Discussion: Last week the Bureau of Meteorology/Australia announced expectations of a negative Indian Ocean Dipole (-IOD) developing for the Australian winter (Fig. 1). –IOD occurs when the water surface northwest of Australia and into the eastern equatorial Indian Ocean is warmer than normal while the western equatorial Indian Ocean is cooler than normal. The ocean surface temperature differential inspires convective currents northwest of Australia and subsidence across the western tropical Indian Ocean (Fig. 2).
The –IOD has profound influence on climate in the affected regions. Announcement of a –IOD pattern is of particularly important to Australia where a harsh drought has affected southeastern parts of the continent through the just-ended summer season (Fig. 3). Typically, a –IOD pattern produces wetter than normal climate across Western Australia and south-to-southeast sections. There is now hope that the southeastern Australia drought will fade during the winter season.
The prevailing jet stream pattern carrying storms across Australia during winter will have increased moisture to entrain from the warm ocean west and northwest of Australia. Storms rinse out that evaporated moisture downstream across Australia. However, where subsidence is occurring in the western Indian Ocean high pressure increases and drought affecting eastern Africa is likely to redevelop and strengthen.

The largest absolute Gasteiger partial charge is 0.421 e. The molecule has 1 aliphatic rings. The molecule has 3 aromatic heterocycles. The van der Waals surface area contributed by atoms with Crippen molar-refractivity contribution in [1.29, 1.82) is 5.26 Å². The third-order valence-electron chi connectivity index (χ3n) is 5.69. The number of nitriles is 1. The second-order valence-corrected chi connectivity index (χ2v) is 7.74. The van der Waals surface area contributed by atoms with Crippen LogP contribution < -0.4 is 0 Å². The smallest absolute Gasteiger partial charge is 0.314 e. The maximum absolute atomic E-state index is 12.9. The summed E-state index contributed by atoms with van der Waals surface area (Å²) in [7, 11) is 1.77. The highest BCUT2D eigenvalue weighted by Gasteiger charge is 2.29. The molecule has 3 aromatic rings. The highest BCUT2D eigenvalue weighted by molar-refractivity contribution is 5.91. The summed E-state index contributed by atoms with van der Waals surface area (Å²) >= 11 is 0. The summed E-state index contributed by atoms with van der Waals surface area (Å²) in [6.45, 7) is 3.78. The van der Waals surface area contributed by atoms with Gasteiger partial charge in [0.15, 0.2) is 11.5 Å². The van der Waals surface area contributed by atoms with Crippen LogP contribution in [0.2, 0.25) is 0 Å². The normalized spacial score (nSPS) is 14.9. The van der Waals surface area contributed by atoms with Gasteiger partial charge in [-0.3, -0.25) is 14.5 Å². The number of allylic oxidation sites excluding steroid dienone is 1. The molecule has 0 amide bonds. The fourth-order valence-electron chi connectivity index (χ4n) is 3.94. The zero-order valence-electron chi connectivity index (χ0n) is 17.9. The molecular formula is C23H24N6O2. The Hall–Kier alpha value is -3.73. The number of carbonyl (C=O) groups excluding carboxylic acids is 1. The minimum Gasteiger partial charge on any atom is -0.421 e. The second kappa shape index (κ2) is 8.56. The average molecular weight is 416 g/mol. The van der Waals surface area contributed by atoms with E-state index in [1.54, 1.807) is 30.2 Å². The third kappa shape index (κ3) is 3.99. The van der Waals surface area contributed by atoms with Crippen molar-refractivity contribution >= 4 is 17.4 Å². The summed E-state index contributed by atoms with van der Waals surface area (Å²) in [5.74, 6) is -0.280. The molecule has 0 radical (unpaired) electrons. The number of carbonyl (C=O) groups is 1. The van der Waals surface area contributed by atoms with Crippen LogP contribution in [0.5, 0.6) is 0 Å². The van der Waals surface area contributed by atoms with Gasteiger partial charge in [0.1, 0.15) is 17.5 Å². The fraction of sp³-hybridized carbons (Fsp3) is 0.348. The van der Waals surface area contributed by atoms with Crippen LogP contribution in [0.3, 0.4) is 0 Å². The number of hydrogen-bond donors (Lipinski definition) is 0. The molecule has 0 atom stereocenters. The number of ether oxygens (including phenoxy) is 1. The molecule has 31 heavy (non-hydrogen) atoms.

The subsidence phase of the –IOD regime also defeats tropical waves from gaining strength moving across tropical Africa which lowers the risk of strong tropical waves entering the tropical North Atlantic to potentially develop into tropical cyclones during summer.
Fig. 1: The Bureau of Meteorology/Australia forecasts negative phase of the Indian Ocean Dipole for winter ahead.
Fig. 2: Negative phase Indian Ocean Dipole favors a wet winter climate across western and southern Australia.
Fig. 3: Bureau of Meteorology/Australia identifies extreme drought locations in southeast portions of Australia.